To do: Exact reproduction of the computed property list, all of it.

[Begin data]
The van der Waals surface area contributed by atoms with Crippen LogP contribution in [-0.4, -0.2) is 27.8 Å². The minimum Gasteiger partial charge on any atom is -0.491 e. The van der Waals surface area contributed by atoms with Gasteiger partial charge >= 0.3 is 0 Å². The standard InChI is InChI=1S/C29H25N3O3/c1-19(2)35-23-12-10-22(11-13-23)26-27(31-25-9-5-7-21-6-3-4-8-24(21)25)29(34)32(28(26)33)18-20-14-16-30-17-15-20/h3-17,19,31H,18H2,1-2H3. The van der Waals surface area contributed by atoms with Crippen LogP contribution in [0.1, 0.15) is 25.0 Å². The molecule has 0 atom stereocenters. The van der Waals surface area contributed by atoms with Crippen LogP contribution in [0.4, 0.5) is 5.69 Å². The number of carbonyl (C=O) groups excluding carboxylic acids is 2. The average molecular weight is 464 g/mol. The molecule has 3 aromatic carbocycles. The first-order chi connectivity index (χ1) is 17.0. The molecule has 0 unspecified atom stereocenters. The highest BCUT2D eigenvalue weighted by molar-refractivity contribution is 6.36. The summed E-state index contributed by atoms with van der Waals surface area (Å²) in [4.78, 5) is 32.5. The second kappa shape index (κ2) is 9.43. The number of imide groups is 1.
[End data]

The van der Waals surface area contributed by atoms with Crippen LogP contribution in [-0.4, -0.2) is 27.8 Å². The minimum Gasteiger partial charge on any atom is -0.491 e. The van der Waals surface area contributed by atoms with Gasteiger partial charge >= 0.3 is 0 Å². The standard InChI is InChI=1S/C29H25N3O3/c1-19(2)35-23-12-10-22(11-13-23)26-27(31-25-9-5-7-21-6-3-4-8-24(21)25)29(34)32(28(26)33)18-20-14-16-30-17-15-20/h3-17,19,31H,18H2,1-2H3. The van der Waals surface area contributed by atoms with Crippen LogP contribution in [0.1, 0.15) is 25.0 Å². The molecule has 0 atom stereocenters. The van der Waals surface area contributed by atoms with Crippen LogP contribution in [0.4, 0.5) is 5.69 Å². The number of carbonyl (C=O) groups excluding carboxylic acids is 2. The average molecular weight is 464 g/mol. The molecule has 3 aromatic carbocycles. The first-order chi connectivity index (χ1) is 17.0. The molecule has 0 unspecified atom stereocenters. The highest BCUT2D eigenvalue weighted by molar-refractivity contribution is 6.36. The summed E-state index contributed by atoms with van der Waals surface area (Å²) in [4.78, 5) is 32.5. The second kappa shape index (κ2) is 9.43. The number of imide groups is 1.